'Spring Awakening' gives a kick to new Zach season
In 2006, Zach Theatre's artistic director, Dave Steakley, sat inside a converted church in New York City, waiting to see the Atlantic Theater Company's off-Broadway production of a new musical called "Spring Awakening."
He wasn't disappointed. The energetic rock musical about teenagers felt to Steakley like "a fresh discovery." As a bonus, Steakley was seated rows away from famed musical composer Stephen Sondheim, who he says looked to be having "a spectacular time."
The musical "Spring Awakening" is based on German writer Frank Wedekind's play of the same name, published in 1891. The show's frank depiction of teenage sexuality (and its critique of societal repression) scandalized the public, and the show was not actually produced until 15 years after it was first written.
For a modern update, lyricist Steven Sater and composer Duncan Sheik channeled the raw energy and adolescent angst of the play into a series of rock songs that make up the hard-driving score.
The version of "Spring Awakening" that Steakley saw eventually transferred to Broadway and won eight Tony Awards in 2007, including best musical. (It also starred the now famous Lea Michele of television's hit show "Glee.")
When choosing a show to open Zach Theatre's 2011-2012 season, Steakley picked "Spring Awakening" because of what he calls its "newness and vitality." He also sees the show, with its contemporary rock soundtrack, as a link to Austin's live music scene.
To direct Zach Theatre's production, opening Sept. 21, Steakley recruited Michael Baron, the artistic director of Lyric Theatre of Oklahoma.
Baron had seen the same off-Broadway version as Steakley and says he knew immediately that it was special. "It was edgy," he says. "The music was not typical theater music."
For the production at Zach, Baron wanted to work with performers who were the same age as the characters in the play, so he cast several people who are still in high school.
"The kids in the show are just going through adolescence and puberty, so it's heartbreaking and funny and wonderful to see the real kids in these roles," he says.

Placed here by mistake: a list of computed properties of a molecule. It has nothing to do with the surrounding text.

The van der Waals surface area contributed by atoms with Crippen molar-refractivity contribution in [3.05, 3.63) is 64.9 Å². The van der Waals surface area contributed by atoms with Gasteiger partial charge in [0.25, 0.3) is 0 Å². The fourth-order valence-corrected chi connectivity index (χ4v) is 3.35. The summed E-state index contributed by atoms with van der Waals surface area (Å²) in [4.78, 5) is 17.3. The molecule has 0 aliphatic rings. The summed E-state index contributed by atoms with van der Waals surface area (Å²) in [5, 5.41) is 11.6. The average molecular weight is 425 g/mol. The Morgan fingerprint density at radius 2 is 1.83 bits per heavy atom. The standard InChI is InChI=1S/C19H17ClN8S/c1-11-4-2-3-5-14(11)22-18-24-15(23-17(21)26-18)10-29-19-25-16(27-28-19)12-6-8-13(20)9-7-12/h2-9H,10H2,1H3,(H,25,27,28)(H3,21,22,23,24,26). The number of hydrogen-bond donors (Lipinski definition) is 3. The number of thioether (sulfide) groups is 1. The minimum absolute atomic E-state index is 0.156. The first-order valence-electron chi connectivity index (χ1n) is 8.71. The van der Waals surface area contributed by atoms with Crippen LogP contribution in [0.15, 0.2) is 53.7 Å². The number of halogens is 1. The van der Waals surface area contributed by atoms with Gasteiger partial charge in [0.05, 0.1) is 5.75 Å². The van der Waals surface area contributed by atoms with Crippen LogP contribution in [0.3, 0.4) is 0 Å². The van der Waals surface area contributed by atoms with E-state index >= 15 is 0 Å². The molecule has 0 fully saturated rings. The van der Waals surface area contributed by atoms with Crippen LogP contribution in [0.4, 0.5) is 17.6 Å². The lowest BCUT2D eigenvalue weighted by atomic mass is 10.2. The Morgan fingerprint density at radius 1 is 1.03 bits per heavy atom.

Their voices also have a unique sound. "They don't necessarily have that clean musical theater sound," Baron says. "They have more of an indie rock sound, a current sound."
Though young, the cast members are not completely new to theater. Baron says they've all had experience and are "fearless at expressing their voices through song."
Baron admires many adaptations made for the musical — the distillation of dozens of characters into a smaller cast, a juicier sense of drama — but he also wants to return to some elements he loved about the original play.
To do that, he collaborated with set designer Michael Raiford on a design that hides all the modern technology until just the right moment. Baron says the play will be faithful to its time period (the 1890s) until the actors break out into song and "express themselves as kids do now."
Choreographer Andrea Beckham is teaching the cast movement grounded in modern dance. Baron says Beckham's choreography will bring a fresh twist to the piece as it differs greatly from the Broadway version. It's also collaborative — Beckham led the cast through exercises to see how the actors moved on their own and will incorporate their gestures into the show.
Though the original play is more than 100 years old, "Spring Awakening" still manages to shock and provoke audiences with its no-holds-barred exploration of adolescent yearning and rebellion.
So far, Baron is pleased with how his young cast is handling the challenging material. He coaches them to just focus on telling the story.
"When issues of suicide, sex and abortion come up, I tell them that we don't have to frame it in a certain way," he says. "We just need to play the scene because it resonates."
When: 8 p.m. Wednesdays-Saturdays, 2:30 p.m. Sundays through Nov. 13
Where: Zach Theatre, Kleberg Stage, S. Lamar Blvd. and W. Riverside Dr.